Capturing life in real time– this is what I love about the streets. This man may look stressed but it was really, really hot that day. I believe he was just wiping sweat from his brow and trying to keep cool. The lines of his face tell many stories.
A moment of anticipation. I waited about 10 extra minutes for the all the trains going in the opposite direction to clear. The greenery surrounding the tracks was a subtle reminder of Mother Nature’s presence and power.
While Taha’s got a keen eye for soulful street photography, not all talent comes from within. Learning from and being inspired by others is key. In talking about Toronto talent, Taha says he’s “inspired by the new generation of Torontonian artists. They are expressive and confident in their ideas. They want to showcase Toronto to the rest of the world through design or music.”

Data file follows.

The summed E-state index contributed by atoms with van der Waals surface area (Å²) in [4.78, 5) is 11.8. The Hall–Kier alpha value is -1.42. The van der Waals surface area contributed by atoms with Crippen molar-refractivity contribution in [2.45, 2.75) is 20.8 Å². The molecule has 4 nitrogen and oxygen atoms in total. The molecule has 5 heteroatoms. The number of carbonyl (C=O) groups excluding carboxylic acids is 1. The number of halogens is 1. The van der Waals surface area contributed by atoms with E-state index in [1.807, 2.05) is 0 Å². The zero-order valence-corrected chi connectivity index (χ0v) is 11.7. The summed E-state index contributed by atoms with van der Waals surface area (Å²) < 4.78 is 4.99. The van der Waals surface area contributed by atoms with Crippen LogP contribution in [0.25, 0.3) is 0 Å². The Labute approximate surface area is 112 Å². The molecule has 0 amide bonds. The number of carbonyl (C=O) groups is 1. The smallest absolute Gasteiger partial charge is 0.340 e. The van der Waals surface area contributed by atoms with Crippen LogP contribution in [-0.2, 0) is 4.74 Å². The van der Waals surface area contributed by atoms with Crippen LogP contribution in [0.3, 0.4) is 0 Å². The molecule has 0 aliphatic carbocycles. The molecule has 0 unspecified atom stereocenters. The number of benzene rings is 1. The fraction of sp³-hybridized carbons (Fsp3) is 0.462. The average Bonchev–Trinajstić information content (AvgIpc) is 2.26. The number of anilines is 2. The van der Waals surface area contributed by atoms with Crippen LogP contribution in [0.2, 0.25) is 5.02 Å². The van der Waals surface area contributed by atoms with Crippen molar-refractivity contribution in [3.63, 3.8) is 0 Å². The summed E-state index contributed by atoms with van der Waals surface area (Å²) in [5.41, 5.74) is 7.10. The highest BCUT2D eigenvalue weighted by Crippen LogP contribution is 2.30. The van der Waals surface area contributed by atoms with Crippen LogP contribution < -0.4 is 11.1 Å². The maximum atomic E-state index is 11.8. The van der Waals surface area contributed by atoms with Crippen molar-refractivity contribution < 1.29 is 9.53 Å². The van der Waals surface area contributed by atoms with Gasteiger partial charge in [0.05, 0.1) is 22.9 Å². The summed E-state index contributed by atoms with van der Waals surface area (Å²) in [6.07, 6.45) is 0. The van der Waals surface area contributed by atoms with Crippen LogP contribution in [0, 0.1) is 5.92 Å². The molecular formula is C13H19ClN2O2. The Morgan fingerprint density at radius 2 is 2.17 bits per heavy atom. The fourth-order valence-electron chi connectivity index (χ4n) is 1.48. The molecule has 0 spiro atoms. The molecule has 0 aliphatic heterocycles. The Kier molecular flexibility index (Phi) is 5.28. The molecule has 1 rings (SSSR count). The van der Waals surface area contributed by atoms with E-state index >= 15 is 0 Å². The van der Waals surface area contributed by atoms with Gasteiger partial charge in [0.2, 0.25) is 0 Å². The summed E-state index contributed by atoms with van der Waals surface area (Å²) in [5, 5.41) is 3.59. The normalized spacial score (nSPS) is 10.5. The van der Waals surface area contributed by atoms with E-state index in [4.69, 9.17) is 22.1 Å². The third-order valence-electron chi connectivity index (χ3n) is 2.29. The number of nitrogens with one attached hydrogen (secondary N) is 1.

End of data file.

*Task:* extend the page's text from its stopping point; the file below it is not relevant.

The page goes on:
Colour pop. It felt like a drop of old Europe in the distance. This alley has told countless stories in my feed over the years, I love revisiting it and seeing how it has changed and can change with different subjects.
It’s rare to see mounted police these days. I got down low to capture the building in the background. It really felt like I was visiting another era like when they started the horse unit in Toronto in the late 1800s.
Taha views the thriving photography scene in Toronto as a sort of renaissance that he is proud to be a part of. “It took leaving to realize how important Toronto is to me… Being a part of this emergence is really inspiring.”
Looking back at this image now instantly takes me back to winter ’16. It was bitterly cold that day but it rained the night before so I was looking for puddles with stories. Sometimes it’s so cold in the city that I don’t want to get down low to get “the shot”, so my compromise that day was to stay for only 30 seconds, snap and go. I’m thankful for the way it turned out.